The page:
Differently from Burles and Iaria [12], we found that males are more affected than females by DTD with a ratio of 4:1. This finding is in line with the single cases described in literature, given that we identified more males [3,6,7,9] than females [1,8,23]. It is worth emphasizing that the two samples are not equivalent. Burles and Iaria [12] collected 1211 individuals with DTD over 10 years by including individuals up to 65 years old. On the contrary, here, we collected 54 individuals with DTD over 4 years by including individuals up to 35 years old. We decided to narrow down the age range because with a remote self-assessment it is not possible to exclude poor navigators with an onset of cognitive decline, being unable to carry out an in-depth neuropsychological testing and a clinical interview, but collecting just an initial self-reported anamnesis. Furthermore, we also decided not to include individuals under the age of 18 in the study for legal reasons (that would require both parents’ consent to study). If we had included individuals with the same age range as in Burles and Iaria’s study, we would probably have a larger number of individuals proportional to their study conducted over 10 years (i.e., 4:10 = x:1211; x = 484). Furthermore, looking at the 2019 ISTAT ( accessed on 8 October 2022) data for the Italian population, there is a prevalence of Italian males up to 39 years of age, with a range of 50.2% up to 52.4%, which could partially explain the higher number of males trend that reverses from 40 years of age onwards.
Concerning SOD, we found that individuals with DTD estimate themselves very poor in spatial orienting and in using cardinal points. In fact, individuals with DTD differ significantly in all self-rated aspects of SOD on both scales compared with the control group. This result differs from the review by Hegarty and Waller [24] in which they reported very low (r = 0.30) and usually non-significant correlations between small-scale spatial ability and environmental spatial ability. Moreover, other studies weakly demonstrated prediction between spatial ability tests and real-world navigation [25,26,27,28]. Individuals with DTD would also appear to differ in these aspects of visuospatial cognition, so their impairment would include not only large-scale purely environmental aspects but also small-scale visuospatial abilities; however, these do not always emerge from individual case studies.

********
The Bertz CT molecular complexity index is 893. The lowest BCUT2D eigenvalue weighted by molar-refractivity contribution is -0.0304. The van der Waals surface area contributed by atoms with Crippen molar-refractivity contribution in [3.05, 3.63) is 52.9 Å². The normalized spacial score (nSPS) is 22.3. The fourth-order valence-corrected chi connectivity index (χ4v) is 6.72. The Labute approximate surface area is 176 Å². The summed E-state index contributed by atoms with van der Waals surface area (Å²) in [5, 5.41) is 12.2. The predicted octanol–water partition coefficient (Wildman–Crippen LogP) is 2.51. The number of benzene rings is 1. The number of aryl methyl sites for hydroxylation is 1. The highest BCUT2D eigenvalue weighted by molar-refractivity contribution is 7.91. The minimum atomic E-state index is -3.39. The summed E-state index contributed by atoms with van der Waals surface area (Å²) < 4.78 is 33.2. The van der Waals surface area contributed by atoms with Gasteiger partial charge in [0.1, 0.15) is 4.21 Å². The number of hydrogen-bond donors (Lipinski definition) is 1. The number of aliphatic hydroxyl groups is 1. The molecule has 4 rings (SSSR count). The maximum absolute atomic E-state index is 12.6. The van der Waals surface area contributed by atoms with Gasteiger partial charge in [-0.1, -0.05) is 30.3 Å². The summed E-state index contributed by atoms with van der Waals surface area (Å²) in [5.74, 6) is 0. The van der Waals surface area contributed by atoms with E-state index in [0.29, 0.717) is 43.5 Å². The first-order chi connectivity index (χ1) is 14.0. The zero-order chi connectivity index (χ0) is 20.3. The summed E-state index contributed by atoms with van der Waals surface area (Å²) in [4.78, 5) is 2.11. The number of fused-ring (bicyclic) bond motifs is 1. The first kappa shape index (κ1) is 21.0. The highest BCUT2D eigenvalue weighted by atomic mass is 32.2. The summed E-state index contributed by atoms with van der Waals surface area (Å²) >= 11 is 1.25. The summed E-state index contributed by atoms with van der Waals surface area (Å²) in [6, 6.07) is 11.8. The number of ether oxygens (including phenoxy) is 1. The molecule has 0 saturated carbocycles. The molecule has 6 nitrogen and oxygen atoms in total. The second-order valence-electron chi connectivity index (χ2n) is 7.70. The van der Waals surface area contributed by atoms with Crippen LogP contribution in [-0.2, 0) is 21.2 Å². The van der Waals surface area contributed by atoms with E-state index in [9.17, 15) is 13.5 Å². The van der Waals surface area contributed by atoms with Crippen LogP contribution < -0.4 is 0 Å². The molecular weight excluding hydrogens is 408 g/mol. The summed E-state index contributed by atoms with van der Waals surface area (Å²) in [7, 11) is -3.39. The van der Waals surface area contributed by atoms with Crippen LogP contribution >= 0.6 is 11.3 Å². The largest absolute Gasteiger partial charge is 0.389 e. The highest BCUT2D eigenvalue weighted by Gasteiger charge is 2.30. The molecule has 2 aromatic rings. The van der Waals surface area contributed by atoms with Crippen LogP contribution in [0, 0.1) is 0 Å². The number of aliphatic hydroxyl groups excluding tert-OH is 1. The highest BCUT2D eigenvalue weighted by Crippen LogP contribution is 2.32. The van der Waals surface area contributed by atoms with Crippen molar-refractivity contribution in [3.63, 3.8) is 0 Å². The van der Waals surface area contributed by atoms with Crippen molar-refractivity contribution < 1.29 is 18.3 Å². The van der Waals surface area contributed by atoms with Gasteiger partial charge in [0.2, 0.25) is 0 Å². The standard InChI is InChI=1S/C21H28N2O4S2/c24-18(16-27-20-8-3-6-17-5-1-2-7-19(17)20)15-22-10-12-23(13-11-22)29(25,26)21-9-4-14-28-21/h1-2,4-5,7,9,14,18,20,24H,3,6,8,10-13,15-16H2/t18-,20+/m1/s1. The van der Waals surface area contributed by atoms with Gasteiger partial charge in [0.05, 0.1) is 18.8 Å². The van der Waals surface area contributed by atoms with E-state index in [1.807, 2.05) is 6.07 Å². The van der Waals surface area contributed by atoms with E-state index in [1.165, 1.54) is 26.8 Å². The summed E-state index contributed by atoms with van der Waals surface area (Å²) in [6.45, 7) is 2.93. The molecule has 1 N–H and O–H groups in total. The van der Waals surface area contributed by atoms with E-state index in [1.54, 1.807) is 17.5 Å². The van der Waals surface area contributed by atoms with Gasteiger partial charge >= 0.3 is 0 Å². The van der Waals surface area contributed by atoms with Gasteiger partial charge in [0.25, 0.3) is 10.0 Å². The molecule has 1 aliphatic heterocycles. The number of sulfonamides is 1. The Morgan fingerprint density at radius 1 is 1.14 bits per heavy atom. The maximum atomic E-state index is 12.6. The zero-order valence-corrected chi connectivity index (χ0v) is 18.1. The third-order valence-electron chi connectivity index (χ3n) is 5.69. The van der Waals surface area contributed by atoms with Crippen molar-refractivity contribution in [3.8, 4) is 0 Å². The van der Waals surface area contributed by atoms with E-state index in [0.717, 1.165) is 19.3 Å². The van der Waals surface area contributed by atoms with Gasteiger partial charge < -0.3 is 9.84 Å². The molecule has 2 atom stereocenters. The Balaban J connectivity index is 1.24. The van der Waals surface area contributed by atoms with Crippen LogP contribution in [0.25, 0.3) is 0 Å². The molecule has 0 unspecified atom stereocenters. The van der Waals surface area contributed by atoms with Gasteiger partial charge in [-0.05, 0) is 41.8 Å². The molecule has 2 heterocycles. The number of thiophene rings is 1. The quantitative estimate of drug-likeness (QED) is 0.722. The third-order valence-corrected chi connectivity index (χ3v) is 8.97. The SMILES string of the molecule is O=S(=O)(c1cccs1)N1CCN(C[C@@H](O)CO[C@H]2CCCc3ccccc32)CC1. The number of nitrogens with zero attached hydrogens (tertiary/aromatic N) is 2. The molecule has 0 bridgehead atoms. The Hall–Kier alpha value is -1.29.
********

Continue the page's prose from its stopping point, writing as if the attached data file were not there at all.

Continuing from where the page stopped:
With respect to TK, individuals with DTD report to be more compromised in navigating their streets and neighbourhoods and declare a better general knowledge of their whole cities. This is in line with the fact that they state that they get lost in familiar environments and that they hardly ever go outside their environments. Therefore, we could imagine that they have a semantic rather than spatial knowledge of the city, differently from that of their neighbourhoods. Moreover, they certainly experience a failure more often in the familiar surroundings than in the city in general where they venture out more rarely or travel in the company of others. Since they experience a failure more often in familiar environments, they indicate their deficit as more severe in these environments with respect to others. However, a comparison with the group of individuals without DTD shows that individuals with DTD differ significantly in their knowledge of the city in all its aspects, thus highlighting that although they feel more distressed in the most familiar environments when compared with a control group, their self-assessment is significantly worse everywhere. Likely, their feeling is related to the fact that in well-known environments their awareness of their difficulty increases.
Regarding navigational strategies, DTD report greater difficulty with survey strategies that are also those used by the most skilled navigators such as military pilots and engineers (see [29,30]). The non-use of survey strategies is also in line with their reported failure to use cardinal points, which are used with great ease by good navigators. In this respect, our sample is similar to that of Burles and Iaria [12], who had difficulty reproducing the explored virtual place map, which is also a survey skill. This is also confirmed by the fact that in their use of the stated navigational strategies they differ significantly from the control group only in survey-type strategies.